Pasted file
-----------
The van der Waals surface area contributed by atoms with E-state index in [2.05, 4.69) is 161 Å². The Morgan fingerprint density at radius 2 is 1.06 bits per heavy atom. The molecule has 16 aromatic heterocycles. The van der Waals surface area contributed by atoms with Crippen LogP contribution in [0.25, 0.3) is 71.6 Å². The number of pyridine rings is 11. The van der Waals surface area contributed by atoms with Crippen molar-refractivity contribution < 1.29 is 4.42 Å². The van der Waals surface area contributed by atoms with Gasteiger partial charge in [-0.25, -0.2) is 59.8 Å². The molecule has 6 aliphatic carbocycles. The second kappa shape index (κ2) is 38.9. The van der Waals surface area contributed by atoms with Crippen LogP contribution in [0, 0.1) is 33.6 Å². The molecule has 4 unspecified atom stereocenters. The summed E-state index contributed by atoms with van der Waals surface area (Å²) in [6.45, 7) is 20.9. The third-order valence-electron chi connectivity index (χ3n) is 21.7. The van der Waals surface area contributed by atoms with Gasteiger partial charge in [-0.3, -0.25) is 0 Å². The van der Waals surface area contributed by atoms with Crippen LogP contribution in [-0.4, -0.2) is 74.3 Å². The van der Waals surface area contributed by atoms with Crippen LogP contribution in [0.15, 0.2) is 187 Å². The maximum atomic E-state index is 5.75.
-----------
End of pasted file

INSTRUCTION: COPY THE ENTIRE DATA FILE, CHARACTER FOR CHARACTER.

The van der Waals surface area contributed by atoms with E-state index in [2.05, 4.69) is 161 Å². The Morgan fingerprint density at radius 2 is 1.06 bits per heavy atom. The molecule has 16 aromatic heterocycles. The van der Waals surface area contributed by atoms with Crippen LogP contribution in [0.25, 0.3) is 71.6 Å². The number of pyridine rings is 11. The van der Waals surface area contributed by atoms with Crippen molar-refractivity contribution < 1.29 is 4.42 Å². The van der Waals surface area contributed by atoms with Gasteiger partial charge in [-0.25, -0.2) is 59.8 Å². The molecule has 6 aliphatic carbocycles. The second kappa shape index (κ2) is 38.9. The van der Waals surface area contributed by atoms with Crippen LogP contribution in [0, 0.1) is 33.6 Å². The molecule has 4 unspecified atom stereocenters. The summed E-state index contributed by atoms with van der Waals surface area (Å²) in [6.45, 7) is 20.9. The third-order valence-electron chi connectivity index (χ3n) is 21.7. The van der Waals surface area contributed by atoms with Gasteiger partial charge in [-0.3, -0.25) is 0 Å². The van der Waals surface area contributed by atoms with Crippen LogP contribution in [-0.4, -0.2) is 74.3 Å². The van der Waals surface area contributed by atoms with Crippen LogP contribution in [0.15, 0.2) is 187 Å². The maximum atomic E-state index is 5.75.